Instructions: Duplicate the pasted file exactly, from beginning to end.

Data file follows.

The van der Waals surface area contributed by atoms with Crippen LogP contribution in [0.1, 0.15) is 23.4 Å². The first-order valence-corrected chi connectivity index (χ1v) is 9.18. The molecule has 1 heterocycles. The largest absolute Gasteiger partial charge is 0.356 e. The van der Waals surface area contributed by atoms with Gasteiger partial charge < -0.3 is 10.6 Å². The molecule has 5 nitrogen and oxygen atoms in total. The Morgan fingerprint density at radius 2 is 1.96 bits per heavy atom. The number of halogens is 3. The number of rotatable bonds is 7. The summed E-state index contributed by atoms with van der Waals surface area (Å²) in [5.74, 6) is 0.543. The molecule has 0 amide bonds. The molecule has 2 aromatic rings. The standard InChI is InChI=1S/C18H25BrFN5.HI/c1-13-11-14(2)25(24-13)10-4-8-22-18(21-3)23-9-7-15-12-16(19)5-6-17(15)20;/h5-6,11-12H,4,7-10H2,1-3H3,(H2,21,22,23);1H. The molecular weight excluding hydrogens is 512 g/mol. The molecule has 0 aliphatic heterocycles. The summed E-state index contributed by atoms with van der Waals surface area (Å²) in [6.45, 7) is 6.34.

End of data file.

The van der Waals surface area contributed by atoms with Crippen LogP contribution in [0.1, 0.15) is 23.4 Å². The first-order valence-corrected chi connectivity index (χ1v) is 9.18. The molecule has 1 heterocycles. The largest absolute Gasteiger partial charge is 0.356 e. The van der Waals surface area contributed by atoms with Gasteiger partial charge < -0.3 is 10.6 Å². The molecule has 5 nitrogen and oxygen atoms in total. The Morgan fingerprint density at radius 2 is 1.96 bits per heavy atom. The number of halogens is 3. The number of rotatable bonds is 7. The summed E-state index contributed by atoms with van der Waals surface area (Å²) in [5.74, 6) is 0.543. The molecule has 0 amide bonds. The molecule has 2 aromatic rings. The standard InChI is InChI=1S/C18H25BrFN5.HI/c1-13-11-14(2)25(24-13)10-4-8-22-18(21-3)23-9-7-15-12-16(19)5-6-17(15)20;/h5-6,11-12H,4,7-10H2,1-3H3,(H2,21,22,23);1H. The molecular weight excluding hydrogens is 512 g/mol. The molecule has 0 aliphatic heterocycles. The summed E-state index contributed by atoms with van der Waals surface area (Å²) in [6.45, 7) is 6.34.